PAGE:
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The Art of Interviewing

4 May, 2014 By: Patrick Fitzpatrick, Human Capital Sales

If you are to the point of having a qualified candidate sitting in front of you; this isn’t the time to forget the investment you made to get him / her there. Maybe the candidate came through an inexpensive employee referral.  Perhaps you pay a recruiter a contingency fee or have them on a retained search basis. Maybe you even have your own in-house recruiter or team.

The point is there is already a substantial investment made. Now, are you going to leverage that investment and dig into this applicant’s background / resume, or are you going to ”sell” them on the position because it has been open for so long you are starting to feel the pressure?

It’s tough to get a good candidate in front of you, but it’s an even bigger mistake not to really drill down on accomplishments and get past the platitudes of them saying “I work hard’; “ I am a team player”; “I am dedicated” - and get to the “How did you accomplish that?”  You need to ask tough questions, which reveal tactics and strategizes.

I like to start out by making the candidate feel comfortable, often making small talk for the first few minutes. I don’t want the information I am after to be clouded by his or her nervousness. We have all been there and any interview process is an anxious-type situation. I understand that even competent and strong people can be nervous, so I try to take the nervousness out of the equation.

If they have been in the workforce for less than 10 years, I like to have them walk me through their resume from college graduation through their present position, explaining their thought process along the way, including why they chose their college major and/or decisions to leave a company for the next. This gives me an insight into their decision making capabilities, their communication style, and their sense of comfort in delivering information they are familiar with. It also takes me out of the talking mode and into the active listener mode. This is the number one pitfall I have observed in interviewers: The interviewer does most of the talking! 

 Talk vs. Listen

Here’s a good rule of thumb: The candidate should be talking 90% of the time.  That’s not a typo, as your job as an interviewer is to get the person talking about themselves.

In your preparation you should be looking for gaps in the resume and have some questions ready. Challenge them and see how they react.  Some quick research on the companies they have worked for will give you a basis for second and third level questions. Ask probing and open ended questions. Seek contrary evidence and see how they react. Do they get rattled? Get defensive?  Seem less than truthful on the presentation of their skills or background?

Whatever you do; do not answer the question for the candidate. You might not believe it but feeling sorry for the candidate is more prevalent than you think, and the interviewer will sometimes want to “help.”  On the other hand, clarifying a question is fine if the candidate asks for it or if you feel they didn’t get the essence of what you were asking. Don’t try to fill in silences. See how comfortable the candidate is with them and their ability to move the conversation along. Remember, you are evaluating their communication skills more than anything else. They will be representing you to your clients and you won’t be there to assist them along. Do they make you feel comfortable? Would you buy from them? Are they engaging, funny, entertaining? Would you look forward to speaking with them again?  When you have someone with the skills to sell, a verifiable history of success, and someone you enjoy being around and talking to, you have what you are looking for.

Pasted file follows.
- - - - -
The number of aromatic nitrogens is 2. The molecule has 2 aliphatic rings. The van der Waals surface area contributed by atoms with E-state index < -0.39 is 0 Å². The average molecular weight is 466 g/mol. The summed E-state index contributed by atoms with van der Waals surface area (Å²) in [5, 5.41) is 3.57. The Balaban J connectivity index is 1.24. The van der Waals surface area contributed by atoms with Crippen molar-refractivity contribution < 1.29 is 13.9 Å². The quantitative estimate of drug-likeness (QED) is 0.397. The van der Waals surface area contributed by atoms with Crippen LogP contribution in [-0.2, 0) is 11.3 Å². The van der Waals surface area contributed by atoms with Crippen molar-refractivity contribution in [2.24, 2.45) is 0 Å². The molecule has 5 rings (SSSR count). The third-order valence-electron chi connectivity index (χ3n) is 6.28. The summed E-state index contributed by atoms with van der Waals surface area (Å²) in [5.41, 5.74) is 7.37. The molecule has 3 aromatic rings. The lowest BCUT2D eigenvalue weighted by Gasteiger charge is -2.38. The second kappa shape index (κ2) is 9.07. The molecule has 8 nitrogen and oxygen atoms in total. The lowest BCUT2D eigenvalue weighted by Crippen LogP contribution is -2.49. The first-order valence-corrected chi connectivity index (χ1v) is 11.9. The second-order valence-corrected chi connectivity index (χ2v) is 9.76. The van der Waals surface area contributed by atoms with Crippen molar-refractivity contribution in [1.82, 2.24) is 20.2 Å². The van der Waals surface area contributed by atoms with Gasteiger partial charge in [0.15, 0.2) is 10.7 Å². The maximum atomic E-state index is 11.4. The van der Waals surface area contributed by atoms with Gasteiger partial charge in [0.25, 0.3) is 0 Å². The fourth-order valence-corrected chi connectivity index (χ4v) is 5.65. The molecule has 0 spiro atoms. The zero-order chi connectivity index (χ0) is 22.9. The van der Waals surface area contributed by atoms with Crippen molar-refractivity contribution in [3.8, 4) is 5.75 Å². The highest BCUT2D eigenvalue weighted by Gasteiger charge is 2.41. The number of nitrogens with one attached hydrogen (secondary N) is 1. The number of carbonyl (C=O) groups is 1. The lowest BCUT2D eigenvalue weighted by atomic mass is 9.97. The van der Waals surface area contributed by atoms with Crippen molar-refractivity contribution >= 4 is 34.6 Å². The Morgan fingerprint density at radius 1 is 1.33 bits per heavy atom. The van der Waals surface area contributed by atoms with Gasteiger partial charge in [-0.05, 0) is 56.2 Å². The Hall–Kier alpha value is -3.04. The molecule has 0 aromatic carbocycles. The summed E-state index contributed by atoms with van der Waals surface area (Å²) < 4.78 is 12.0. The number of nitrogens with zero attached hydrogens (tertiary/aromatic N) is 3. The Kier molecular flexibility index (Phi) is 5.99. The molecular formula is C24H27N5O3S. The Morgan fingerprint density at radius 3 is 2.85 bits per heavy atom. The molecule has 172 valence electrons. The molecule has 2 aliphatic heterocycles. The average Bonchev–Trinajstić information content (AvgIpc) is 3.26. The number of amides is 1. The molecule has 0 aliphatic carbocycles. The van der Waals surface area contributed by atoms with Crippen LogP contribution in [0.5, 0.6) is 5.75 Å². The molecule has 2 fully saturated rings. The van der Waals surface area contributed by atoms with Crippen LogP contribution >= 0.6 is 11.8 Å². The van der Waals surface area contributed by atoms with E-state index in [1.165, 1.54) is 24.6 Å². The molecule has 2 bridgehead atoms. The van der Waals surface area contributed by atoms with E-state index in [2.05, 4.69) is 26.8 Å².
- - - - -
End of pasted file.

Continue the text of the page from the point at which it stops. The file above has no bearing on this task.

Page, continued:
In closing, ask if they have any questions and be prepared to answer various ones about your company and what it is like to work there. Their questions will reveal a lot about what is important to them. Are they concerned with you and what your company is trying to accomplish or are they more concerned with how many weeks’ vacation they get in the first year?

If you sense you have a great candidate in front of you, begin selling your company subtlety. Talk about recent wins or promotions of people in his or her age bracket or how financially rewarding it is to work at your company, and see how they react.

If the candidate is borderline in your mind, observe how they pursue the next step. Are the displaying a passion for working at your company or are they just looking to end the interview and get out as soon as they can?

Finally, take notes; take good notes. After two weeks of interviewing, candidates will begin to collapse together in your memory. If you have good notes you will be able to go back and compare the first candidates to the most recent ones. The candidates should be fine with note taking. In fact I always say I am going to take some notes, and for them to feel free to take their own if they like. This can also be an indicator of how professional and committed to detail they are.

Remember, you have made a substantial investment either in time or money or both to get these candidates in front of you. Do it right and select the best fit for the job.

Patrick Fitzpatrick is Managing Partner of Human Capital. For more information visit http://www.humancapitalsales.com or phone 864-979-1070.

About the Author: Patrick Fitzpatrick

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